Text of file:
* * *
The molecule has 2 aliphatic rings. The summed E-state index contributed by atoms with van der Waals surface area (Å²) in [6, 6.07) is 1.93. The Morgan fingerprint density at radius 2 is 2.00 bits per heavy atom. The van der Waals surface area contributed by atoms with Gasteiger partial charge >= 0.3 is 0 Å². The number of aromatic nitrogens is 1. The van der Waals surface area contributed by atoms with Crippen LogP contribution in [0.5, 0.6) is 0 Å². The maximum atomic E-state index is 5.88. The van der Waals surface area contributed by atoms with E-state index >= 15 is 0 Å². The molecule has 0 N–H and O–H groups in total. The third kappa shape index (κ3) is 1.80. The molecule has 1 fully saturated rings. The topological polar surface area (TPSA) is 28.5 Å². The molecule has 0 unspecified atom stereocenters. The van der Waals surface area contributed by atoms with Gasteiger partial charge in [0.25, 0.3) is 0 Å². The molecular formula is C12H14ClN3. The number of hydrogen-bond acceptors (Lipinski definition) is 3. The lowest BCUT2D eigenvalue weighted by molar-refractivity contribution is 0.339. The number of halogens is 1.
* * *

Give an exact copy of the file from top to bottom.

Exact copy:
The molecule has 2 aliphatic rings. The summed E-state index contributed by atoms with van der Waals surface area (Å²) in [6, 6.07) is 1.93. The Morgan fingerprint density at radius 2 is 2.00 bits per heavy atom. The van der Waals surface area contributed by atoms with Gasteiger partial charge >= 0.3 is 0 Å². The number of aromatic nitrogens is 1. The van der Waals surface area contributed by atoms with Crippen LogP contribution in [0.5, 0.6) is 0 Å². The maximum atomic E-state index is 5.88. The van der Waals surface area contributed by atoms with E-state index >= 15 is 0 Å². The molecule has 0 N–H and O–H groups in total. The third kappa shape index (κ3) is 1.80. The molecule has 1 fully saturated rings. The topological polar surface area (TPSA) is 28.5 Å². The molecule has 0 unspecified atom stereocenters. The van der Waals surface area contributed by atoms with Gasteiger partial charge in [0.25, 0.3) is 0 Å². The molecular formula is C12H14ClN3. The number of hydrogen-bond acceptors (Lipinski definition) is 3. The lowest BCUT2D eigenvalue weighted by molar-refractivity contribution is 0.339. The number of halogens is 1.